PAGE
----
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I've gotten omnicompletion with Pysmell to work before, but I can't seem to do it again.

I tried following some steps online, but most, if not all, of them are to vague and assume too much that you know what you are doing to some extent.

Can someone post a full, step-by-step tutorial on how to get code completion working properly, for complete Vim newbies (for dummies?)?

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What is wrong with normal omnicompletion, ^X^O? My vim does this awesomely by default. –  u0b34a0f6ae Oct 5 '09 at 17:30
    
the default omnicompletion only works on the standard library, I believe.. –  john2x Oct 5 '09 at 22:58
    
ok. mine works with 3rd-party (gobject) and my own modules inside my package as well. –  u0b34a0f6ae Oct 10 '09 at 23:57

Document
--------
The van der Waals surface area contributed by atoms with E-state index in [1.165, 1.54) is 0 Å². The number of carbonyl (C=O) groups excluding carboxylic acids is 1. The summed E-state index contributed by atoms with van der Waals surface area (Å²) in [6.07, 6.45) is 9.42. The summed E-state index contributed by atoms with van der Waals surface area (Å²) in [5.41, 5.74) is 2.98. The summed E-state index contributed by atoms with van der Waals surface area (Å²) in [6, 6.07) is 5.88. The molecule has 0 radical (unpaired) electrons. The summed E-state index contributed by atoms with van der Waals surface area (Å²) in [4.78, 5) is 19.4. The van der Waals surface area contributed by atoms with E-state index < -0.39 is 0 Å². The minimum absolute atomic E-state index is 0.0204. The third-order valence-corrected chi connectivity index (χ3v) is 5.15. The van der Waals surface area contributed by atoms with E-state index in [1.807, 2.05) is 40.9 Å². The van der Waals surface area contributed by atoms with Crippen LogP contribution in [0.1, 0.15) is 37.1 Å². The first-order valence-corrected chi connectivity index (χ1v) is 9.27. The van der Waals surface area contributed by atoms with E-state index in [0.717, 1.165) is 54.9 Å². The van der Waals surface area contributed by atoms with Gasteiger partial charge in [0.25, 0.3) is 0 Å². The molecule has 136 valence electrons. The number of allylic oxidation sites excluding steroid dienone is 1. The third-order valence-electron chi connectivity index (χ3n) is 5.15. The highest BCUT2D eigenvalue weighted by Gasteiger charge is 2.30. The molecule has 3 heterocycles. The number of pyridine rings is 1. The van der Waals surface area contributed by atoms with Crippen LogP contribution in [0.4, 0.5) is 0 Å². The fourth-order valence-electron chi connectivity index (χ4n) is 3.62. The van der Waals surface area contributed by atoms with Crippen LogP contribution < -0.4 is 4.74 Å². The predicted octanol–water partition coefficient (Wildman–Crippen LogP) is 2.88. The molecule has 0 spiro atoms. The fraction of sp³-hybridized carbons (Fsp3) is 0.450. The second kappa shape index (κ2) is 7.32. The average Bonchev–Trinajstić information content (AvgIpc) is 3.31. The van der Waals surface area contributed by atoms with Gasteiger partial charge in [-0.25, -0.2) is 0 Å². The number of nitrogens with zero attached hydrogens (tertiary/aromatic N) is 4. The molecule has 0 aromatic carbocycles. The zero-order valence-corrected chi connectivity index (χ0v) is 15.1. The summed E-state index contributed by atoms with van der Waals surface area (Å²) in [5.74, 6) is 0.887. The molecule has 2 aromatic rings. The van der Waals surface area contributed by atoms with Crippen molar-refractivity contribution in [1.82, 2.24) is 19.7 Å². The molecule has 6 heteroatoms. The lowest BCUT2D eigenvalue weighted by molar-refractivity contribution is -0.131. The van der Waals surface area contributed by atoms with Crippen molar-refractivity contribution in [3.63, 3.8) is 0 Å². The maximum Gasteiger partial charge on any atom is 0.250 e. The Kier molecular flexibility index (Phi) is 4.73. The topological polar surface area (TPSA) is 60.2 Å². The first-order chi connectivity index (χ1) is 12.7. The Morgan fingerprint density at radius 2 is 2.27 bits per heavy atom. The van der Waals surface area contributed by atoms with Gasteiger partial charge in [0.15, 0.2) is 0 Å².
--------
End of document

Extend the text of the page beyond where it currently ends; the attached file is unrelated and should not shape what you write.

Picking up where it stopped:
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4 Answers

up vote 1 down vote accepted

You may try Pydiction (Excerpt below)

Description Pydiction allows you to Tab-complete Python code in Vim, including: standard, custom and third-party modules and packages. Plus keywords, built-ins, and string literals.

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There's also Ctrl+n in insert mode which will autocomplete based on the words it has seen in any of the open buffers (even in other tabs).

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Pyflakes has a vim plugin that does this pretty awesomely. Unlike Pydiction, you don't need to build a dictionary beforehand (so if you're bouncing between different virtualenvs it's a bit less hassle.) I haven't been using it long but it seems very slick.

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David Winslow, pyflakes is for code checking, not code completition ! –  bsd Nov 6 '13 at 0:19
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Try hitting Ctrl-p while typing mid-word. Ctrl-p inserts the most recent word that starts with the prefix you're typing and Ctrl-n inserts the next match. If you have several possibilities, you can hit ctrl-p more than once to substitute each candidate in order.

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